Brucella is a dangerous, highly virulent organism and the aerosols are highly infectious. It is the MOST common cause of laboratory-associated bacterial infections. Laboratory acquired cases have occurred by aerosol generating procedures, direct skin contact with cultures, and by sniffing cultures. It should NOT be manipulated on an open bench.Catalase: Brucella is catalase positive. Catalase testing MUST be performed with extreme caution in a biosafety cabinet (BSC) due to the creation of aerosols. Oxidase: PositiveBeta-lactamase: PositiveUrease: PositiveXV factors: Not required for growth (satellite phenomenon with S. aureus is negative)Serological testing: Often used because so difficult to grow. An acute and convalescent phase specimen should be collected 21 days apart.
Toxin Comment Most Likely Means of Dissemination Primary Route of Entry General Signs and Symptoms Laboratory Testing Botulism toxin: Gram stained image of C. botulinum courtesy of CDC Produced by Clostridium botulinum Could be purified and used in a bioterrorist event to contaminate food or aerosolized to cause disease Aerosol Food contamination Inhalation Ingestion Difficulty speaking or swallowing Blurred or double vision Drooping eyelids (ptosis) Dilated pupils Dry mouth, decreased gag reflex Weakening of the reflexes (hyporeflexia) Abnormal sensations such as numbness, tingling, and progressive arm or leg weakness Flaccid paralysis Culture, anaerobic Digoxigen-labeled IgG ELISA to detect A, B, E, and F toxins Mouse Bioassay for all toxin types and to confirm DIG ELISA Ricin toxin: Extracted from Castor beans Inhibits protein synthesis Causes death approximately 72 hours after initial exposure As an aerosol Inhalation Fever Cough Chest tightness Dyspnea Cyanosis Gastroenteritis Necrosis Antibody detection in clinical specimens Clinical testing not performed unless known exposure has occurred
VirusMost Likely Means of Dissemination Primary Route of EntryGeneral Signs and SymptomsLaboratory TestingSmallpox: Image courtesy of CDCAs an aerosol Inhalation High fever with extreme lethargySevere headache, backache, and abdominal painRash that starts as red bumps but quickly develops into small, itchy blisters Consult local APHL prior to sample collectionShell vial and DFA Monoclonal IFAMolecular tests Viral Hemorrhagic Fevers (Ebola, Marburg, Lassa, and Argentine): SolidLiquidAerosol AbsorptionInhalationIngestion Vary by type of viral hemorrhagic fever (VHF), but initial signs and symptoms often include: Marked feverFatigueDizzinessMuscle aches, loss of strength, and exhaustionSevere cases of VHF often show signs of bleeding under the skin, within internal organs, or from body orifices like the mouth, eyes, or ears Enzyme-linked immunosorbent assay (ELISA)Polymerase chain reaction (PCR)Viral culture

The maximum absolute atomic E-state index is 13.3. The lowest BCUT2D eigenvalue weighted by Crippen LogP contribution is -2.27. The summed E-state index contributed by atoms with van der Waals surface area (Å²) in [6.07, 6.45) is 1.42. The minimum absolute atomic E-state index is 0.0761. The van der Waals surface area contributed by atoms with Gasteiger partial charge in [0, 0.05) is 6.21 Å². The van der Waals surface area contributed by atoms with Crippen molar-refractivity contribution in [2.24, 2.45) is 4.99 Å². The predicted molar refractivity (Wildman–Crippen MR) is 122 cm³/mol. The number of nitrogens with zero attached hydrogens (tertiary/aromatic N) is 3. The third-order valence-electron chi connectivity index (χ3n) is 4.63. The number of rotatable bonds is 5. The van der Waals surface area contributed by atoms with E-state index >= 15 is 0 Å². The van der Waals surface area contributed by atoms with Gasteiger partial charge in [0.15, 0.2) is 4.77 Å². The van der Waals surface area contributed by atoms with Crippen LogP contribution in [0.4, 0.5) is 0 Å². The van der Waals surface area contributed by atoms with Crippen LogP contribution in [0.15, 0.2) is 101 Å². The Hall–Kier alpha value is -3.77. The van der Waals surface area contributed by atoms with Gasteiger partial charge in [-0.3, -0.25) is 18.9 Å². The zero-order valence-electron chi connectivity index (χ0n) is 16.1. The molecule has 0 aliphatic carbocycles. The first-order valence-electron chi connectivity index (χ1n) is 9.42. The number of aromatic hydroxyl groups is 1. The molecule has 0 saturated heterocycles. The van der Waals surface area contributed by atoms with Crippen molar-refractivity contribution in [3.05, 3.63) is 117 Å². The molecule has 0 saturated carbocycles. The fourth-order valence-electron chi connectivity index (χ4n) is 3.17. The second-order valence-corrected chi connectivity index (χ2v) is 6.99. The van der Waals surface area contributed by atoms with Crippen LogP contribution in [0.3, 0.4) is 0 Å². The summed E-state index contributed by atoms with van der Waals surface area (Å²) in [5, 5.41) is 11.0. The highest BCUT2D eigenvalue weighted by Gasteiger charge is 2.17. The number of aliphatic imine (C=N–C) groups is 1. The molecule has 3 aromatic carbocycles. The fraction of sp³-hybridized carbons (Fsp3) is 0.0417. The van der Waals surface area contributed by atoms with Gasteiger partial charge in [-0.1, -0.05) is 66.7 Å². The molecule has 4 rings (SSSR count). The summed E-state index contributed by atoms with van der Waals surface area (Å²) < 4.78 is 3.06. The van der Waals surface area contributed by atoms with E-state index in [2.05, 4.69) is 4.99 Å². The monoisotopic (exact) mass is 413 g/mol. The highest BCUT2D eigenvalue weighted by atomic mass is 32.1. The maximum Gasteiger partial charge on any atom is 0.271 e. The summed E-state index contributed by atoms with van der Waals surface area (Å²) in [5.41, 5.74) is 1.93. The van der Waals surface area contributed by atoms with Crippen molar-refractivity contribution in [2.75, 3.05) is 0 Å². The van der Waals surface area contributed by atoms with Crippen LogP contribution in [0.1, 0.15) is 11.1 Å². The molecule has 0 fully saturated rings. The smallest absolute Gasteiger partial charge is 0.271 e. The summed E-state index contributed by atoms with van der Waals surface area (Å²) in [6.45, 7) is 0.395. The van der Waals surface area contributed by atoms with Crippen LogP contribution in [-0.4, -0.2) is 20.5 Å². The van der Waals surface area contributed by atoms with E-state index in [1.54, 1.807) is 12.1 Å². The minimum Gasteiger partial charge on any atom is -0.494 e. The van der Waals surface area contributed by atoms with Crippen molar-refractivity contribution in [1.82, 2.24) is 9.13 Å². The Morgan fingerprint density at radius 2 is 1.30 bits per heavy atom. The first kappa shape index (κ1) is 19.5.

|Location Where Organisms Naturally Occur, Disease Produced, and Mode of Transmission, continued:|
Brucella species: Brucella is distributed in nature worldwide and found in domesticated and wild animals, such as cattle, sheep, and pigs. Infection with Brucella species, known as brucellosis, is caused in humans by exposure to infected animal fluids or food products. This includes ingesting non-pasteurized dairy products, such as milk or cheese, inhaling aerosols, and skin contact with the fluids of infected animals. Brucellosis poses an increased risk of occupational exposure to laboratory, veterinary, and slaughterhouse workers. Brucella is the most commonly reported laboratory-associated bacterial infection.Burkholderia mallei and B. pseudomallei: Most Burkholderia are found in soil, but B. mallei is only found in mammals. B.mallei is the causative agent for Glanders which primarily affects animals such as donkeys, mules, and horses. Horses, the organism's natural host, are highly susceptible to infection. Human infection is rare and usually occurs in people working with infected animals or laboratory workers handling the organism. The organism is endemic in Africa, Asia, the Middle East, and Central and South America, and usually enters via the eyes, nose, mouth, abrasions or cuts in the skin, or through inhalation. B. pseudomallei is found in soil and water and can accidentally infect animals, plants, and rarely humans. It is the causative agent of melioidosis, which is endemic in areas of southeast Asia, Taiwan, and northern Australia. The organism generally enters through cuts in the skin, ingestion of contaminated water, or by inhalation of an aerosol.
|Category A Agents: Reasons Why They May be Used to Create Public Health Emergencies|
Anthrax (B. anthracis): Inhalation of anthrax spores is virtually 100% fatal Spores can remain infectious for decadesBotulism: Most lethal toxic agent known Toxin could be used to contaminate food supplies Can be aerosolized in enclosed areasPneumonic Plague (Y. pestis): Aerosolized in large amounts Short incubation period, usually in less than three days, and invariably fatal without early and effective antimicrobial therapy Untreated, fatality rate exceeds 90% Disease is spread from direct exposure to respiratory droplets of infected humansSmallpox: Highly contagious and deliberate spread by aerosol is extremely infectious Mass panic would be createdTularemia (F. tularensis): Highly contagious and easily spread An aerosol containing as few as 25 organisms can cause infection Easily penetrates the smallest breaks in the skinViral Hemorrhagic Fever: Causes internal and external bleeding and would likely cause great panic and easily spread by direct contact with body fluids or respiratory droplets Outbreak due to bioterrorist attack could lead to mass illness and death